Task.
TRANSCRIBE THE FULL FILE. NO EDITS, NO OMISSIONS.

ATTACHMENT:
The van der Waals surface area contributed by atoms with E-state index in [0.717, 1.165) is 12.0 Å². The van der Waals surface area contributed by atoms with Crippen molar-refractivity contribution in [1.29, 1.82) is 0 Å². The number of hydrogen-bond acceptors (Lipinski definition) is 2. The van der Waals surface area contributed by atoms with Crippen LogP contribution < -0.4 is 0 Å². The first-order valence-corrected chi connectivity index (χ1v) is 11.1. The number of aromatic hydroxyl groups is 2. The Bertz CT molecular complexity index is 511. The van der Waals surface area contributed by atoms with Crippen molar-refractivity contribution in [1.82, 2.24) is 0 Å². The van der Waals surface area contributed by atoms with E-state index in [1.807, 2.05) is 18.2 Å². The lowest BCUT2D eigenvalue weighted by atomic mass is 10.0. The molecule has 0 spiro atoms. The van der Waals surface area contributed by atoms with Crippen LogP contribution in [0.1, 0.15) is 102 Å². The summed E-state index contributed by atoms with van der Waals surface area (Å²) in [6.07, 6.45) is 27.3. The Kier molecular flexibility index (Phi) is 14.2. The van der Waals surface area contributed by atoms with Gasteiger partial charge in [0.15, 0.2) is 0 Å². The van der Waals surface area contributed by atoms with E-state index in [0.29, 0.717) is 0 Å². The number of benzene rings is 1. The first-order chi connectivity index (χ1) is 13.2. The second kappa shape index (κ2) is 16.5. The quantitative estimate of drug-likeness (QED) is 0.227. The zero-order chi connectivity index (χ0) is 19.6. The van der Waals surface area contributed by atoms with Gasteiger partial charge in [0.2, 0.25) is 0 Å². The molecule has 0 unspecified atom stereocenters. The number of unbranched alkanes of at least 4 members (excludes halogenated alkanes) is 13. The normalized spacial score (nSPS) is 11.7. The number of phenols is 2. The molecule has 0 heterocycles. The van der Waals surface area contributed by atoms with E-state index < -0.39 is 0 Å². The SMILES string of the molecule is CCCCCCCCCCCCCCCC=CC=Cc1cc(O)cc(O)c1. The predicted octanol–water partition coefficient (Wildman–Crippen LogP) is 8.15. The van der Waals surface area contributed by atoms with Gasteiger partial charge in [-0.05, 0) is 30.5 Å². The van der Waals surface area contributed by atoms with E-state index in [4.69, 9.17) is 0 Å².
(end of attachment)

The van der Waals surface area contributed by atoms with E-state index in [0.717, 1.165) is 12.0 Å². The van der Waals surface area contributed by atoms with Crippen molar-refractivity contribution in [1.29, 1.82) is 0 Å². The number of hydrogen-bond acceptors (Lipinski definition) is 2. The van der Waals surface area contributed by atoms with Crippen LogP contribution < -0.4 is 0 Å². The first-order valence-corrected chi connectivity index (χ1v) is 11.1. The number of aromatic hydroxyl groups is 2. The Bertz CT molecular complexity index is 511. The van der Waals surface area contributed by atoms with Crippen molar-refractivity contribution in [1.82, 2.24) is 0 Å². The van der Waals surface area contributed by atoms with E-state index in [1.807, 2.05) is 18.2 Å². The lowest BCUT2D eigenvalue weighted by atomic mass is 10.0. The molecule has 0 spiro atoms. The van der Waals surface area contributed by atoms with Crippen LogP contribution in [0.1, 0.15) is 102 Å². The summed E-state index contributed by atoms with van der Waals surface area (Å²) in [6.07, 6.45) is 27.3. The Kier molecular flexibility index (Phi) is 14.2. The van der Waals surface area contributed by atoms with Gasteiger partial charge in [0.15, 0.2) is 0 Å². The van der Waals surface area contributed by atoms with E-state index in [0.29, 0.717) is 0 Å². The number of benzene rings is 1. The first-order chi connectivity index (χ1) is 13.2. The second kappa shape index (κ2) is 16.5. The quantitative estimate of drug-likeness (QED) is 0.227. The zero-order chi connectivity index (χ0) is 19.6. The van der Waals surface area contributed by atoms with Gasteiger partial charge in [0.2, 0.25) is 0 Å². The molecule has 0 unspecified atom stereocenters. The number of unbranched alkanes of at least 4 members (excludes halogenated alkanes) is 13. The normalized spacial score (nSPS) is 11.7. The number of phenols is 2. The molecule has 0 heterocycles. The van der Waals surface area contributed by atoms with E-state index < -0.39 is 0 Å². The SMILES string of the molecule is CCCCCCCCCCCCCCCC=CC=Cc1cc(O)cc(O)c1. The predicted octanol–water partition coefficient (Wildman–Crippen LogP) is 8.15. The van der Waals surface area contributed by atoms with Gasteiger partial charge in [-0.05, 0) is 30.5 Å². The van der Waals surface area contributed by atoms with E-state index in [4.69, 9.17) is 0 Å².